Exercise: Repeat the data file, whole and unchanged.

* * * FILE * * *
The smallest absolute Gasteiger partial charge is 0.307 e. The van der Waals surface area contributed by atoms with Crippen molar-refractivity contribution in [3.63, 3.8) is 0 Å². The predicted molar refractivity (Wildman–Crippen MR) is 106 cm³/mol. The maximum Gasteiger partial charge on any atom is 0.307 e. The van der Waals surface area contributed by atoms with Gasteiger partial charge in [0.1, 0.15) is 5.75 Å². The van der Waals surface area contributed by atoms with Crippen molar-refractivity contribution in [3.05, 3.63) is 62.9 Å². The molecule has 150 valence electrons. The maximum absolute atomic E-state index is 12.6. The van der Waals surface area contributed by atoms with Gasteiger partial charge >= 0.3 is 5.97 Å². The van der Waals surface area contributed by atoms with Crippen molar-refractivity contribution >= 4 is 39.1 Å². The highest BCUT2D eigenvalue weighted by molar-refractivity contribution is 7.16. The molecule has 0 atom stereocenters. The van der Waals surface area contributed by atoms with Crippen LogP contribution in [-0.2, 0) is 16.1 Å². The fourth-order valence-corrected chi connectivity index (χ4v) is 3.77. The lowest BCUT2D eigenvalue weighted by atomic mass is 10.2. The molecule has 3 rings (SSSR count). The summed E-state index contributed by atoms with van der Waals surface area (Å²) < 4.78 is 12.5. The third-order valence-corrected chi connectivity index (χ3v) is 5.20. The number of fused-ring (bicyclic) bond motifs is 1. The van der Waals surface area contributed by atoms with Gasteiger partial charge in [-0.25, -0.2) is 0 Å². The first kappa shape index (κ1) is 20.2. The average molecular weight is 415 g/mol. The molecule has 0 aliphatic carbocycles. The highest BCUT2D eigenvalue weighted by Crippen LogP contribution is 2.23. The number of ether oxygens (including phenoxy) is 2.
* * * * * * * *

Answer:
The smallest absolute Gasteiger partial charge is 0.307 e. The van der Waals surface area contributed by atoms with Crippen molar-refractivity contribution in [3.63, 3.8) is 0 Å². The predicted molar refractivity (Wildman–Crippen MR) is 106 cm³/mol. The maximum Gasteiger partial charge on any atom is 0.307 e. The van der Waals surface area contributed by atoms with Gasteiger partial charge in [0.1, 0.15) is 5.75 Å². The van der Waals surface area contributed by atoms with Crippen molar-refractivity contribution in [3.05, 3.63) is 62.9 Å². The molecule has 150 valence electrons. The maximum absolute atomic E-state index is 12.6. The van der Waals surface area contributed by atoms with Gasteiger partial charge >= 0.3 is 5.97 Å². The van der Waals surface area contributed by atoms with Crippen molar-refractivity contribution >= 4 is 39.1 Å². The highest BCUT2D eigenvalue weighted by molar-refractivity contribution is 7.16. The molecule has 0 atom stereocenters. The van der Waals surface area contributed by atoms with Crippen LogP contribution in [-0.2, 0) is 16.1 Å². The fourth-order valence-corrected chi connectivity index (χ4v) is 3.77. The lowest BCUT2D eigenvalue weighted by atomic mass is 10.2. The molecule has 3 rings (SSSR count). The summed E-state index contributed by atoms with van der Waals surface area (Å²) < 4.78 is 12.5. The third-order valence-corrected chi connectivity index (χ3v) is 5.20. The number of fused-ring (bicyclic) bond motifs is 1. The van der Waals surface area contributed by atoms with Gasteiger partial charge in [-0.25, -0.2) is 0 Å². The first kappa shape index (κ1) is 20.2. The average molecular weight is 415 g/mol. The molecule has 0 aliphatic carbocycles. The highest BCUT2D eigenvalue weighted by Crippen LogP contribution is 2.23. The number of ether oxygens (including phenoxy) is 2.